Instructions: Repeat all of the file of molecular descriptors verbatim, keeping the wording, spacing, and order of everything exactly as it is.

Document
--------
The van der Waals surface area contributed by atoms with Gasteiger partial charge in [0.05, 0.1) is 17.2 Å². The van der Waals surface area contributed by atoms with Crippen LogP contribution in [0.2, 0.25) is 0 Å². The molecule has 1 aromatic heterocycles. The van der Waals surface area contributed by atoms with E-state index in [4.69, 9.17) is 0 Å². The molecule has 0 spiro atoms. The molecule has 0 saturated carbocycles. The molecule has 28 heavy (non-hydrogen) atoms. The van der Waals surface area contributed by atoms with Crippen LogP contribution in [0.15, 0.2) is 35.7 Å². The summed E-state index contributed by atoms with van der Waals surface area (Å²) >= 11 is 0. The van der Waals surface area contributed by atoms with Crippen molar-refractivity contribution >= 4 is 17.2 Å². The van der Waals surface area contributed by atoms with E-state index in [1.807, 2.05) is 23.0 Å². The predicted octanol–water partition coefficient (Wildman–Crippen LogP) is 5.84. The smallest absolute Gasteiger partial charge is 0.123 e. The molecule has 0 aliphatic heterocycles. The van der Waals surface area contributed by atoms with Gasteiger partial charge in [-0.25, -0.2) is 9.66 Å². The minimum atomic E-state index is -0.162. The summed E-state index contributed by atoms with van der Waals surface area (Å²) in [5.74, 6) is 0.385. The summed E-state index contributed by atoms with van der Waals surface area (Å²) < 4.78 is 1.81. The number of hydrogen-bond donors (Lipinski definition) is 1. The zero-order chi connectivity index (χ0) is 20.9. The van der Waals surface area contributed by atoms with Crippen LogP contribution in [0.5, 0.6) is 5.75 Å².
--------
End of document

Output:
The van der Waals surface area contributed by atoms with Gasteiger partial charge in [0.05, 0.1) is 17.2 Å². The van der Waals surface area contributed by atoms with Crippen LogP contribution in [0.2, 0.25) is 0 Å². The molecule has 1 aromatic heterocycles. The van der Waals surface area contributed by atoms with E-state index in [4.69, 9.17) is 0 Å². The molecule has 0 spiro atoms. The molecule has 0 saturated carbocycles. The molecule has 28 heavy (non-hydrogen) atoms. The van der Waals surface area contributed by atoms with Crippen LogP contribution in [0.15, 0.2) is 35.7 Å². The summed E-state index contributed by atoms with van der Waals surface area (Å²) >= 11 is 0. The van der Waals surface area contributed by atoms with Crippen molar-refractivity contribution >= 4 is 17.2 Å². The van der Waals surface area contributed by atoms with E-state index in [1.807, 2.05) is 23.0 Å². The predicted octanol–water partition coefficient (Wildman–Crippen LogP) is 5.84. The smallest absolute Gasteiger partial charge is 0.123 e. The molecule has 0 aliphatic heterocycles. The van der Waals surface area contributed by atoms with Gasteiger partial charge in [-0.25, -0.2) is 9.66 Å². The minimum atomic E-state index is -0.162. The summed E-state index contributed by atoms with van der Waals surface area (Å²) in [5.74, 6) is 0.385. The summed E-state index contributed by atoms with van der Waals surface area (Å²) < 4.78 is 1.81. The number of hydrogen-bond donors (Lipinski definition) is 1. The zero-order chi connectivity index (χ0) is 20.9. The van der Waals surface area contributed by atoms with Crippen LogP contribution in [0.5, 0.6) is 5.75 Å².